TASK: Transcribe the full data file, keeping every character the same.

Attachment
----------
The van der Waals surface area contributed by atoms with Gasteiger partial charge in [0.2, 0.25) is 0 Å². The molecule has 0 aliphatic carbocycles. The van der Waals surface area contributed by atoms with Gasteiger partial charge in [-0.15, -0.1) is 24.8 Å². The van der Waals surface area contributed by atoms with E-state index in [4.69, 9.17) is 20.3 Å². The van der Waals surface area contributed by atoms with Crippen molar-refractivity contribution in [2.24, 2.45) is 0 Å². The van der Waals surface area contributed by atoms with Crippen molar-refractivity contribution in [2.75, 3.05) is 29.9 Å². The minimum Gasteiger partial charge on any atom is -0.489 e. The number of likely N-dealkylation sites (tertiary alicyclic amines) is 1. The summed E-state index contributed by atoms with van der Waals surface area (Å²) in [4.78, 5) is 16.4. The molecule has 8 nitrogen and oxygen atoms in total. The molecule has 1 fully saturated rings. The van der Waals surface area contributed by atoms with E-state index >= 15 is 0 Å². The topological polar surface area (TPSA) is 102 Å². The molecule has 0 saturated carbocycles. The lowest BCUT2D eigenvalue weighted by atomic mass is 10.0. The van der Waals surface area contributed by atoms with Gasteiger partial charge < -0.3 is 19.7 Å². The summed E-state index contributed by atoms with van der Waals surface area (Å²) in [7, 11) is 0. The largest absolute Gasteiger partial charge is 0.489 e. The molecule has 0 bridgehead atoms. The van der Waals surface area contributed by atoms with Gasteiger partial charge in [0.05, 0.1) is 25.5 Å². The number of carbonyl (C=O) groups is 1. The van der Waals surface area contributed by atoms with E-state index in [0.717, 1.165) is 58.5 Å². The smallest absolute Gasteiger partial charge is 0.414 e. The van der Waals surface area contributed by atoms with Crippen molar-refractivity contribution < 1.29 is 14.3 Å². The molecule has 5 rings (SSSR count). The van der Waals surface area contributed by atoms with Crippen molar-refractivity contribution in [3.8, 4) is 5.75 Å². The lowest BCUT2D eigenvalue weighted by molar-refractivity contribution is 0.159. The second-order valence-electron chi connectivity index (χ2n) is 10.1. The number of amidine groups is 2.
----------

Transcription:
The van der Waals surface area contributed by atoms with Gasteiger partial charge in [0.2, 0.25) is 0 Å². The molecule has 0 aliphatic carbocycles. The van der Waals surface area contributed by atoms with Gasteiger partial charge in [-0.15, -0.1) is 24.8 Å². The van der Waals surface area contributed by atoms with E-state index in [4.69, 9.17) is 20.3 Å². The van der Waals surface area contributed by atoms with Crippen molar-refractivity contribution in [2.24, 2.45) is 0 Å². The van der Waals surface area contributed by atoms with Crippen molar-refractivity contribution in [2.75, 3.05) is 29.9 Å². The minimum Gasteiger partial charge on any atom is -0.489 e. The number of likely N-dealkylation sites (tertiary alicyclic amines) is 1. The summed E-state index contributed by atoms with van der Waals surface area (Å²) in [4.78, 5) is 16.4. The molecule has 8 nitrogen and oxygen atoms in total. The molecule has 1 fully saturated rings. The van der Waals surface area contributed by atoms with E-state index >= 15 is 0 Å². The topological polar surface area (TPSA) is 102 Å². The molecule has 0 saturated carbocycles. The lowest BCUT2D eigenvalue weighted by atomic mass is 10.0. The van der Waals surface area contributed by atoms with Gasteiger partial charge < -0.3 is 19.7 Å². The summed E-state index contributed by atoms with van der Waals surface area (Å²) in [7, 11) is 0. The largest absolute Gasteiger partial charge is 0.489 e. The molecule has 0 bridgehead atoms. The van der Waals surface area contributed by atoms with Gasteiger partial charge in [0.05, 0.1) is 25.5 Å². The number of carbonyl (C=O) groups is 1. The van der Waals surface area contributed by atoms with E-state index in [0.717, 1.165) is 58.5 Å². The smallest absolute Gasteiger partial charge is 0.414 e. The van der Waals surface area contributed by atoms with Crippen molar-refractivity contribution < 1.29 is 14.3 Å². The molecule has 5 rings (SSSR count). The van der Waals surface area contributed by atoms with Crippen molar-refractivity contribution in [3.8, 4) is 5.75 Å². The lowest BCUT2D eigenvalue weighted by molar-refractivity contribution is 0.159. The second-order valence-electron chi connectivity index (χ2n) is 10.1. The number of amidine groups is 2.